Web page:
(submitted for: Animals and Humans in the Culture of the Middle Ages and Renaissance, The Twenty-Second Barnard Medieval and Renaissance Conference, December 4, 2010, Barnard College, NYC)
“Not how the world is, is the mystical, but that it is”
—Wittgenstein, Tractatus Logico-Philosophicus
“The concept of Life . . . has the structure of negative theology”
—Eugene Thacker, After Life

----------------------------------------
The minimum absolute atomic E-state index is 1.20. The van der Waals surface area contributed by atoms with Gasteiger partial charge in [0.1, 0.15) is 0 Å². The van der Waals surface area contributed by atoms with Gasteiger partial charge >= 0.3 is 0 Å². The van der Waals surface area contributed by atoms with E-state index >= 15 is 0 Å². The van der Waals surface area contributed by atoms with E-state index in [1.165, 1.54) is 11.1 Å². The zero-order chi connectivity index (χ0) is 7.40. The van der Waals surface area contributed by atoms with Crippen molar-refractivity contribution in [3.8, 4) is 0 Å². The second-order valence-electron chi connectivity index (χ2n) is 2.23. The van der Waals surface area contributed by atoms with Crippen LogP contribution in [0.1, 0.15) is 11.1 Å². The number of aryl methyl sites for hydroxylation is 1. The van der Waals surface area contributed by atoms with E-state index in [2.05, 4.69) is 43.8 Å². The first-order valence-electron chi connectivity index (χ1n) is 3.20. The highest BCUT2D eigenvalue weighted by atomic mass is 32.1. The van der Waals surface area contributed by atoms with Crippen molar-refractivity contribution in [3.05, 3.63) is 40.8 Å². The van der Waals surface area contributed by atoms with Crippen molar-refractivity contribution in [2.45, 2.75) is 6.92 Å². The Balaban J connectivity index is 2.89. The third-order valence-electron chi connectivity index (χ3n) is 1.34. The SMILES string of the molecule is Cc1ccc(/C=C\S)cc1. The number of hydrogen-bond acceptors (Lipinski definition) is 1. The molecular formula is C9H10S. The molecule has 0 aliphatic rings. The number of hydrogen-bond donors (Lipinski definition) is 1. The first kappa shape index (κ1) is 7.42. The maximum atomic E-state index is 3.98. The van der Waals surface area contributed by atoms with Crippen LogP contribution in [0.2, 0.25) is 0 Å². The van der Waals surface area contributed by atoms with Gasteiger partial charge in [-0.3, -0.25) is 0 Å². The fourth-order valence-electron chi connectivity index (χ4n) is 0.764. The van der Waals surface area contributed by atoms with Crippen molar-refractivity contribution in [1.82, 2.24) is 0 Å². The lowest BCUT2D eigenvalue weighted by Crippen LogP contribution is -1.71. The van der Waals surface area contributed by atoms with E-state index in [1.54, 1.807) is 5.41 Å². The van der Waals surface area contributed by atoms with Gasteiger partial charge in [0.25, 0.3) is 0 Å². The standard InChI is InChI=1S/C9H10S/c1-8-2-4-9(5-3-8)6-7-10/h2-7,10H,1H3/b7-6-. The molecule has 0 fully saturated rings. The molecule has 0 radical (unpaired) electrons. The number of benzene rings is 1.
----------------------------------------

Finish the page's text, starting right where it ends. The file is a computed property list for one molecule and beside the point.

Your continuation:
In the Book of Privy Counsel, a work of contemplative instruction by the author of the Cloud of Unknowing, animal consciousness performs the somewhat surprising task of exemplifying the essential, factical faculty of mystical work, the ability to experience, not only what, but that one is: “For I holde him to lewyd and to boistous that kan not thenk and fele that himself is, not what himself is bot that hymself is. For this is pleynli proprid to the lewdist kow or to the moste unresonable beest (yif it might be seide, as it may not, that one were lewder or more unresonable then another) for to fele the owne propre beyng. Moche more than it is proprid to man, the whiche is singulerly endowid whith reson aboven alle other beestes, for to thenk and for to fele his owne propre being.” The example is all the more striking given the Cloud-author’s explicit understanding of this contemplative capacity as definitive of the very process, the ontic task of specifically human being: “For this is the werk . . . in the whiche man schuld have contynowed yif he never had synned, and to the whiche worching man was maad, and alle thing for man, to help him and forther him therto, and by the whiche a man schal be reparailed agein.” While maintaining an official distinction between human and animal, the example performatively throws the animal/human boundary into a significant, profound, and I think very purposive confusion, rendering the difference between human and animal an object of apophatic unknowing. That which all animals can feel is termed as unavailable to the ‘lewd’ humans who are implicitly ranked at once below and within a category of the animal that excludes them by not admitting of difference. This problematizing of the animal/human boundary is registered at the rhetorical level, wherein speaking of the animal necessitates a conspicuously literal instance of what Michael Sells, in characterizing apophatic discourse, calls the language of unsaying: “yif It might be seide, as it may not . . .”